More than half of young people have never considered working in construction
The construction industry’s problems in attracting young people have been laid bare in a new survey which estimates that more than half have never considered working in the sector.
A Redrow poll, timed to coincide with the start of National Apprenticeship Week, found that on top of 52% of youngsters failing to give a career in construction a thought, 9% of parents would actively discourage their children from working in the industry.
Just weeks after Building’s Brexit survey highlighted pressing concerns about a shortage of skilled workers, Redrow said its findings suggested “a lack of adequate advice on construction careers and apprenticeships in schools”.
The report found that half (50%) of young people questioned answered “no” when asked if information on careers in construction had ever been discussed with them verbally by a teacher or had been made readily available in careers literature.
The findings come as construction firms raise concerns about the potential impact of a ‘hard Brexit’ on labour shortages. Building’s Brexit survey of more than 2,000 readers last month found an overwhelming majority (84%) thought some or all EU construction workers should have free movement under the final Brexit deal.
Redrow said young men were more likely to have been given advice on a career in construction, with 40% having received this, while 29% of young women had received similar guidance.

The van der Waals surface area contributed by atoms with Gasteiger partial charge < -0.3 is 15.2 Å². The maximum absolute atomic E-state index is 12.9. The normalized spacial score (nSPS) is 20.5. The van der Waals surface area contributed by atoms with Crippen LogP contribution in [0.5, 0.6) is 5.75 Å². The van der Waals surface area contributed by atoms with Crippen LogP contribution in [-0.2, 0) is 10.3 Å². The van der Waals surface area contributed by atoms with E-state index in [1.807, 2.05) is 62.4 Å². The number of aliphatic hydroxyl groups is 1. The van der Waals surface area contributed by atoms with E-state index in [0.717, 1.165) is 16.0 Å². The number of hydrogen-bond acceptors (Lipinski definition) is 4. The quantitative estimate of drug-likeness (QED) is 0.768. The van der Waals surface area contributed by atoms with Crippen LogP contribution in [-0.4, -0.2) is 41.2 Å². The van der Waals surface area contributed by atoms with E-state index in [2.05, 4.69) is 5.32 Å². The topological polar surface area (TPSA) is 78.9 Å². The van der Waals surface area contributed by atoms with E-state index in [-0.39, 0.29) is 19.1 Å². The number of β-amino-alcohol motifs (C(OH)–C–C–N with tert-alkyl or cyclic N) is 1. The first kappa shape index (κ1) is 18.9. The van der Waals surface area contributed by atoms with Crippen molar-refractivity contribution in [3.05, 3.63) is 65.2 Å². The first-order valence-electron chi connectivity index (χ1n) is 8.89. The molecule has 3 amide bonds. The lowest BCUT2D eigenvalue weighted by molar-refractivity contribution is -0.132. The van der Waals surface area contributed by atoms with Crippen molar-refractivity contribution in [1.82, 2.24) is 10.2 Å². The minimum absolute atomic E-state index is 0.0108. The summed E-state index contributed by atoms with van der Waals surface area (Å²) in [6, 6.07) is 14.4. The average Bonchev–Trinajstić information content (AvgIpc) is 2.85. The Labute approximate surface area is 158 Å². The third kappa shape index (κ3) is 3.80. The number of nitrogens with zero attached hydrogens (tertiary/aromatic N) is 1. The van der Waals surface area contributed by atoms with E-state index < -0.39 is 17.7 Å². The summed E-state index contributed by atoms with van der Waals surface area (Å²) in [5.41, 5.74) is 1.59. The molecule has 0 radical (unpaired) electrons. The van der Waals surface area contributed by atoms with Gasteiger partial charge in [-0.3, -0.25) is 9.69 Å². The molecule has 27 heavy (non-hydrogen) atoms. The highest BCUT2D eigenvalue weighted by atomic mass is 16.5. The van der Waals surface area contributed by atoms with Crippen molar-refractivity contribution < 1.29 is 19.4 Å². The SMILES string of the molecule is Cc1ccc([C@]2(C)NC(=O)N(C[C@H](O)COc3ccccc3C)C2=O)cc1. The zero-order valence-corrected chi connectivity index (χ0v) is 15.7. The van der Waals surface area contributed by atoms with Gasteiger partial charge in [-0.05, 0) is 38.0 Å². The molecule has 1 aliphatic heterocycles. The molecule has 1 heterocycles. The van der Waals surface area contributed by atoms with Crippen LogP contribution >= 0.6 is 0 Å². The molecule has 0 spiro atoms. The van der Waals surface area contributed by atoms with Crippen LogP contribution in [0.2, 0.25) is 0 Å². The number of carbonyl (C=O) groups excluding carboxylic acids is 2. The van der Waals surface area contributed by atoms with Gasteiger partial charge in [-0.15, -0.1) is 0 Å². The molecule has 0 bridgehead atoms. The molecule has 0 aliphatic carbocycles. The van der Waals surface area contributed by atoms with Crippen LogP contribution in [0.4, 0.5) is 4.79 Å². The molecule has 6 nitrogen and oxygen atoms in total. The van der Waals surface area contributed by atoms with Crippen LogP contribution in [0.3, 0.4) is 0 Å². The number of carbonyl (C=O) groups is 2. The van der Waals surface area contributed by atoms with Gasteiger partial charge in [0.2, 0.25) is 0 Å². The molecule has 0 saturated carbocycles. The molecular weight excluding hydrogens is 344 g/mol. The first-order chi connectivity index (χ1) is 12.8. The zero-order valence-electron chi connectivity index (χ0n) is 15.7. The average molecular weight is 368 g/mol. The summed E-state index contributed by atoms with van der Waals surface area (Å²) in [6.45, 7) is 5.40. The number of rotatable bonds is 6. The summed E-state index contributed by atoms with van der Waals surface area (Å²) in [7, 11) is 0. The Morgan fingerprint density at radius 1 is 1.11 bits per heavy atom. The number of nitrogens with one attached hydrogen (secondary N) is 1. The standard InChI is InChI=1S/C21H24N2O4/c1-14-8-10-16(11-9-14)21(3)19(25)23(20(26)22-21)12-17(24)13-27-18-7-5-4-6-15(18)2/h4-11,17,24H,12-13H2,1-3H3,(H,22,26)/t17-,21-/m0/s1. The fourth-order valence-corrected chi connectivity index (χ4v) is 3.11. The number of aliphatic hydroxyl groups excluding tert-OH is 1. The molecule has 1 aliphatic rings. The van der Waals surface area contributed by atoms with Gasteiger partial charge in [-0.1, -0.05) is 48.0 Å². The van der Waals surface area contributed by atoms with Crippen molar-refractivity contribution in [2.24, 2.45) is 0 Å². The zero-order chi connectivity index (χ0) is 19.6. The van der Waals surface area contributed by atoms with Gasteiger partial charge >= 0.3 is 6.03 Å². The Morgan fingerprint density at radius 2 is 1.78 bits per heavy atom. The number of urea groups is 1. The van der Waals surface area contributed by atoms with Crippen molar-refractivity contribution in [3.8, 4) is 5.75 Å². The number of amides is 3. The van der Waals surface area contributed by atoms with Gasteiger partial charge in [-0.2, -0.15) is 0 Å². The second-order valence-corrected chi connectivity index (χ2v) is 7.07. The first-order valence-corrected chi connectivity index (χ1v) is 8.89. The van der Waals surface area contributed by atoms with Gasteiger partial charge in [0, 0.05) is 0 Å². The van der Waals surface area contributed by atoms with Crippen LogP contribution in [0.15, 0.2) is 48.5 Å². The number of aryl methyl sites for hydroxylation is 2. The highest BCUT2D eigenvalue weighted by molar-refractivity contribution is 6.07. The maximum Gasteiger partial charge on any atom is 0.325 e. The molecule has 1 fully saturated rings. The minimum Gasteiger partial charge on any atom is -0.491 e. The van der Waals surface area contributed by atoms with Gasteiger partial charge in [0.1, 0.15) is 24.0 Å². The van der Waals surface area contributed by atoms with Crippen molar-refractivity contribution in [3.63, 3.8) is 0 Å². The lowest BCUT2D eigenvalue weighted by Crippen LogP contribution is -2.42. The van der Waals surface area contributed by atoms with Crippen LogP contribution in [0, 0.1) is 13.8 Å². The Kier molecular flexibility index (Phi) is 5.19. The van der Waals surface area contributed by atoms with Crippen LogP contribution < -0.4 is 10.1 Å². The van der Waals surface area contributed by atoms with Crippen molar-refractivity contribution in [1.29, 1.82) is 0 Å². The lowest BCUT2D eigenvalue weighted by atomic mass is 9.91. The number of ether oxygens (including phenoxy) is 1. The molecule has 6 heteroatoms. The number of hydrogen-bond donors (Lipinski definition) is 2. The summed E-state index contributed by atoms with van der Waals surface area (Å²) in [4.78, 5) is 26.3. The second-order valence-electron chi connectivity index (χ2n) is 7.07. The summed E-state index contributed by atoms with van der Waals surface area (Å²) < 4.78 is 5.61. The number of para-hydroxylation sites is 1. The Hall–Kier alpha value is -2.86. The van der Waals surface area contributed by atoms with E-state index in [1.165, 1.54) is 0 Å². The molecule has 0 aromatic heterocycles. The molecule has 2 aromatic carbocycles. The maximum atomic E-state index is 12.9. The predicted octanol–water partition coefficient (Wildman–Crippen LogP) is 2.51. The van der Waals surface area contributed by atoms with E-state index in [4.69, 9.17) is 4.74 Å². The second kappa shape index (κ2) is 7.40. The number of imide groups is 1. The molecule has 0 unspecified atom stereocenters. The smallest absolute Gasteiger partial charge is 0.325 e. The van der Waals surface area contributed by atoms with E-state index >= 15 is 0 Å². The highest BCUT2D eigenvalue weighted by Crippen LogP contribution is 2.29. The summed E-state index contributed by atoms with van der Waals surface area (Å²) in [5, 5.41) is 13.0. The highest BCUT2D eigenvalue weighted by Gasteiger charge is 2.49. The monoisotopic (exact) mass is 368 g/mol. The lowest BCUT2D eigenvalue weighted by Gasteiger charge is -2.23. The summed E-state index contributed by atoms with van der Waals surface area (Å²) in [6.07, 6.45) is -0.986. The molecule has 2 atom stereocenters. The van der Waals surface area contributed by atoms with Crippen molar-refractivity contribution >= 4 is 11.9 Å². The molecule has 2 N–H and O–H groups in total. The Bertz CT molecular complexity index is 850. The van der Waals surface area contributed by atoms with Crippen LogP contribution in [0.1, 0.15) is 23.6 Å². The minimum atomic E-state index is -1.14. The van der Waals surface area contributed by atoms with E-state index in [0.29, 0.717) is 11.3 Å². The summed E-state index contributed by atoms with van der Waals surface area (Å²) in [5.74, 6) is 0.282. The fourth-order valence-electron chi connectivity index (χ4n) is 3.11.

The result, the firm argued, was that just 30% of young men questioned said a career in construction was a possibility for them and a mere 16% of young women. Nearly a third (32%) of young people said they had not received any information at school about apprenticeships.
Perception of the sector was also misguided, Redrow said, with more than half (55%) believing a career in construction “mostly involves manually labour”.
Redrow said industry collaboration was key to overcoming the skills barrier, while the range of careers available in the sector needed to be better publicised.
The industry also needed to highlight the benefits of a career in construction, as well as the comparative costs of an apprenticeship versus doing a degree at university.
Redrow’s report also said that working closely with parents - including industry ‘open days’ - the sector could forge better communication and understanding of what a career in the construction sector involved.
Karen Jones, Redrow’s HR director, said: “Our research highlights the inadequacy of the careers provision in schools in relation to construction and apprenticeships. It is not right that most young people are not even considering a career in housebuilding or construction or that advice on apprenticeships is not dished out evenly to our girls and boys.
“We therefore welcome the commitment made by Robert Halfon, Minister for Skills, earlier this year to publish a comprehensive careers strategy - careers education and the quality of provision available at schools must be enhanced and widened. We hope the findings in this report act as real food for thought.”
Jones said the industry must get better at shouting about the benefits of both the apprenticeship route and careers in construction.
“We must also think outside the box: parents are so crucial to shaping their child’s future and we should be reaching out to them and encouraging them to see the range of fulfilling careers available,” she added.